Kieran’s Our City, Our Town Article,
Cork Independent, 22 January 2015
Cork Harbour Memories (Part 7) – The Towns We Know Well
In the thirteenth century, places such as the walled town of Cork, and developing towns such as Kinsale and Youghal became centres for collecting masses of local produce for export. How these towns interlinked with each other and worked for the benefit of each other for the Anglo-Norman frontier in southern Ireland are interesting questions.
As part of the colonisation process, sub collection points in the county were deemed important. The Sheriff of Cork in June 1299 listed 38 Anglo-Norman related market towns up and running in the most fertile countryside of County Cork. Today the majority are well known settlements; some were recognised as having further potential and developed into the villages and towns we know today. The map, inset, shows a web of frontier settlements, which were strategically placed adjacent feudal manors, on important inland routeways, fordable points of rivers and near coastal access. If one overlays main roads on this map, the settlements also influenced the development of rough roads to and from them – the early lines of some of the county’s well known routeways were created, especially roads from Cork to Fermoy, Mallow, Kinsale and to Youghal. These market spaces influenced political and civil order in and around them; their presence would have influenced spaces for people to belong to, to be controlled in and would have created their own identity structures. They maintained and encouraged the creation of agriculture practices. The regulation of trade became the lot of these locations, through administration, paper work, and the granting of privileges and immunities to its traders.
Both Kinsale and Youghal have striking and beautiful built heritage, both were founded in the early thirteenth century. In the last number of years, in Youghal the Heritage Council and Town Council have worked up an insightful report (Conservation Plan, 2008) in an attempt to conserve and showcase its town walls. Youghal received its charter of incorporation from King John in 1202. It was mostly populated by new settlers from Bristol, a city that retained strong trading links with Youghal during the medieval period. These links are also inherent in the town’s coat of arms, the same as Bristol’s – a tower and a ship. In the thirteenth century growing trade and the presence of native Irish living outside the town required the citizens of Youghal to enclose an area of approximately 17 hectares with a wall.
In 1224, Maurice Fitz-Gerald founded a Franciscan monastery on the south side of the town, which was the first religious foundation of the order in Ireland. It is recorded that he originally intended the building for a castle, but that, in consequence of some harsh treatment which the workmen received from his eldest son, he changed his design and determined to devote it to religious uses: but, dying in 1257, it was completed in 1260 by his second son, Thomas, whose son, in 1263 or 1271, founded a Dominican monastery, called the Friary of St Mary of Thanks. At this time the town had attained some commercial eminence, for in 1267 the amount of customs paid was £103. By the late thirteenth century and early fourteenth century Youghal was the sixth largest port in Ireland, after New Ross, Waterford, Cork, Drogheda and Dublin, trading timber and wool for spices, grain and wine with the rest of Ireland, England, Wales, and Europe. The principle ports of England and Wales supplied the town with the products of their different industries.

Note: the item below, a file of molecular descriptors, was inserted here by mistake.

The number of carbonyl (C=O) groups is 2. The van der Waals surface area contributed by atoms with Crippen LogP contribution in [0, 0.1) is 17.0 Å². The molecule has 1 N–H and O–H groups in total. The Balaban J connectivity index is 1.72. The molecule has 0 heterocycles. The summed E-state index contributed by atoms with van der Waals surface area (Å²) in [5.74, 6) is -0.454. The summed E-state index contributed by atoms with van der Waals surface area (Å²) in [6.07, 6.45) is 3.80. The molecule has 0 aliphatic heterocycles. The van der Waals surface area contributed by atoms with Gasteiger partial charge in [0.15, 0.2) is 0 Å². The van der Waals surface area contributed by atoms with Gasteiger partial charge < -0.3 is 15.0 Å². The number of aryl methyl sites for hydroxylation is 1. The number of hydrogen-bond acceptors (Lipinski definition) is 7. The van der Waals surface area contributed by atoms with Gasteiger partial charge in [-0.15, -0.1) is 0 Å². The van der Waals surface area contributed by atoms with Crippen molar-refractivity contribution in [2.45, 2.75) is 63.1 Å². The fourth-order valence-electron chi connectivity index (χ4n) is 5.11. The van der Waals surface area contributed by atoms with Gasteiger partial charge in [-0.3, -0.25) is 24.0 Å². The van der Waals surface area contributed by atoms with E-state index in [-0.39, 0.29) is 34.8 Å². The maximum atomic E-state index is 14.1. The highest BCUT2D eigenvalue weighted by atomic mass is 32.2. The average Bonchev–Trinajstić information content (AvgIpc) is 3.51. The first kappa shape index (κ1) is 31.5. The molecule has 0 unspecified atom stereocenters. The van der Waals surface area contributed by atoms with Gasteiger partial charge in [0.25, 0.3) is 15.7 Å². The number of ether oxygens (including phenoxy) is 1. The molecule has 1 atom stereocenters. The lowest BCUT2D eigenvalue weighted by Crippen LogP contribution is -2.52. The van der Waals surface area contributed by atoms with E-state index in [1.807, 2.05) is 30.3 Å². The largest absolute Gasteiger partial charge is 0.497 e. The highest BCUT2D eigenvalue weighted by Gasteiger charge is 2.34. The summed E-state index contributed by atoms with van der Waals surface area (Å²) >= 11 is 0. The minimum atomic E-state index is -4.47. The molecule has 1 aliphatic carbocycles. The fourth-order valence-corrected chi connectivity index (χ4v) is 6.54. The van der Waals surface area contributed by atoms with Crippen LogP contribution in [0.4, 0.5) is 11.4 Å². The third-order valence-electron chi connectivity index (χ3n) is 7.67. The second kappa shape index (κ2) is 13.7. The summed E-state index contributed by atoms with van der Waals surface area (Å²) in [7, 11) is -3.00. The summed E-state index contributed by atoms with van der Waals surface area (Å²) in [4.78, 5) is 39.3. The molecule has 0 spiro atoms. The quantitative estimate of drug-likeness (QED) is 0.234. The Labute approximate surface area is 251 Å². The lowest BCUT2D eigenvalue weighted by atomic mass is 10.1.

In 1226 King Henry III granted permission to Andrew Blundus to have a weekly market at his manor in Kinsale. In the years following this grant, extant town records tell of Irish attempts to subvert the new feudal systems. These factors led in the course of time to the establishment of an Anglo-Norman garrison in the area. Believed to have been commenced during the mid-thirteenth century, Kinsale’s town walls were repaired in the mid-fourteenth century, damaged in the battle of Kinsale in 1601, largely destroyed in the siege of 1690 and subjected to some repairs in the eighteenth century. Samuel Lewis, in his Topographical Directory of Ireland in 1837 notes that “three of the gates were remaining till near the close of the last century; Nicholas gate was removed in 1794, Friars gate in 1796, and Cork gate in 1805”.
The fourteenth century in Cork marked further progression in the development of the town as an Atlantic port. In 1326, Cork became a “staple” town. In otherwords, it was required by English law that Cork became an official market place. Dublin and Drogheda were also made staple towns. The regulations attached to a staple town in summary were far more attractive to foreign merchants than to the Irish themselves. Foreign trade was encouraged under this new system and it suppressed any profit making initiatives on the part of the native Irish. This new law was only one of several laws enacted in order to attract more foreign trade into Ireland. Such was the success of the Irish laws, in 1353, Bristol became a staple town as well as several other ports in England.
To be continued…
Kieran’s new book, Cork Harbour Through Time (with Dan Breen) is now available in Cork bookshops.
776a. Kieran’s map of thirteenth century County Cork market towns/spaces, as listed by the Sheriff of Cork, June 1299 (source: information collected in A F O’Brien’s chapter Politics, Economics and Society, c.1170 to 1593 in P O’Flanagan & C Buttimer, Editors, 1993, Cork History and Society, pp-93-94).